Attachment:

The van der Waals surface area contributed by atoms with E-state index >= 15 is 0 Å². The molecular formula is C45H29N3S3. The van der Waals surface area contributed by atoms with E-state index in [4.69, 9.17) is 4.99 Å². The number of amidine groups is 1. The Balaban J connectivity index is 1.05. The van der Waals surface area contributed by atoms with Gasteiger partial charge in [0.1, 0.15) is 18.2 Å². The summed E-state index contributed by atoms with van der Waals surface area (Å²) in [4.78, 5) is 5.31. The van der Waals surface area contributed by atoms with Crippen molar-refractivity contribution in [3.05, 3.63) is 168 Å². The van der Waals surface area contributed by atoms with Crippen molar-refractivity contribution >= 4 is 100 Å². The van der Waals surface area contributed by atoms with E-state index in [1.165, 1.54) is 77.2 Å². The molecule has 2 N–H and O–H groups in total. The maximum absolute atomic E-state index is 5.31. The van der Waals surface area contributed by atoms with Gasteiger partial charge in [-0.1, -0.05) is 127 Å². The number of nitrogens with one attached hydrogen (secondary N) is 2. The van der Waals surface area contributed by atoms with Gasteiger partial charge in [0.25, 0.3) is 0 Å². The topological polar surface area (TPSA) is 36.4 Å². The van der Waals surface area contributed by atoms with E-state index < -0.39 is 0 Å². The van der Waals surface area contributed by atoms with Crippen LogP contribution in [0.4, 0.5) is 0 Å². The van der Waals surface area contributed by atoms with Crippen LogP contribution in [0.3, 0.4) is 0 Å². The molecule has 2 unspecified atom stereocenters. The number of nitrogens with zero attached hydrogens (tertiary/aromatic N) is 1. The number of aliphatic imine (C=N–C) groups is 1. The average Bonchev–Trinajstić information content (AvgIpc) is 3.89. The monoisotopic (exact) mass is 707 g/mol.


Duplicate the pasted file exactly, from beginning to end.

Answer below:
The van der Waals surface area contributed by atoms with E-state index >= 15 is 0 Å². The molecular formula is C45H29N3S3. The van der Waals surface area contributed by atoms with E-state index in [4.69, 9.17) is 4.99 Å². The number of amidine groups is 1. The Balaban J connectivity index is 1.05. The van der Waals surface area contributed by atoms with Gasteiger partial charge in [0.1, 0.15) is 18.2 Å². The summed E-state index contributed by atoms with van der Waals surface area (Å²) in [4.78, 5) is 5.31. The van der Waals surface area contributed by atoms with Crippen molar-refractivity contribution in [3.05, 3.63) is 168 Å². The van der Waals surface area contributed by atoms with Crippen molar-refractivity contribution >= 4 is 100 Å². The van der Waals surface area contributed by atoms with E-state index in [1.165, 1.54) is 77.2 Å². The molecule has 2 N–H and O–H groups in total. The maximum absolute atomic E-state index is 5.31. The van der Waals surface area contributed by atoms with Gasteiger partial charge in [-0.1, -0.05) is 127 Å². The number of nitrogens with one attached hydrogen (secondary N) is 2. The van der Waals surface area contributed by atoms with Gasteiger partial charge in [0.25, 0.3) is 0 Å². The topological polar surface area (TPSA) is 36.4 Å². The van der Waals surface area contributed by atoms with E-state index < -0.39 is 0 Å². The van der Waals surface area contributed by atoms with Crippen LogP contribution in [0.4, 0.5) is 0 Å². The van der Waals surface area contributed by atoms with Crippen LogP contribution in [0.3, 0.4) is 0 Å². The molecule has 2 unspecified atom stereocenters. The number of nitrogens with zero attached hydrogens (tertiary/aromatic N) is 1. The number of aliphatic imine (C=N–C) groups is 1. The average Bonchev–Trinajstić information content (AvgIpc) is 3.89. The monoisotopic (exact) mass is 707 g/mol.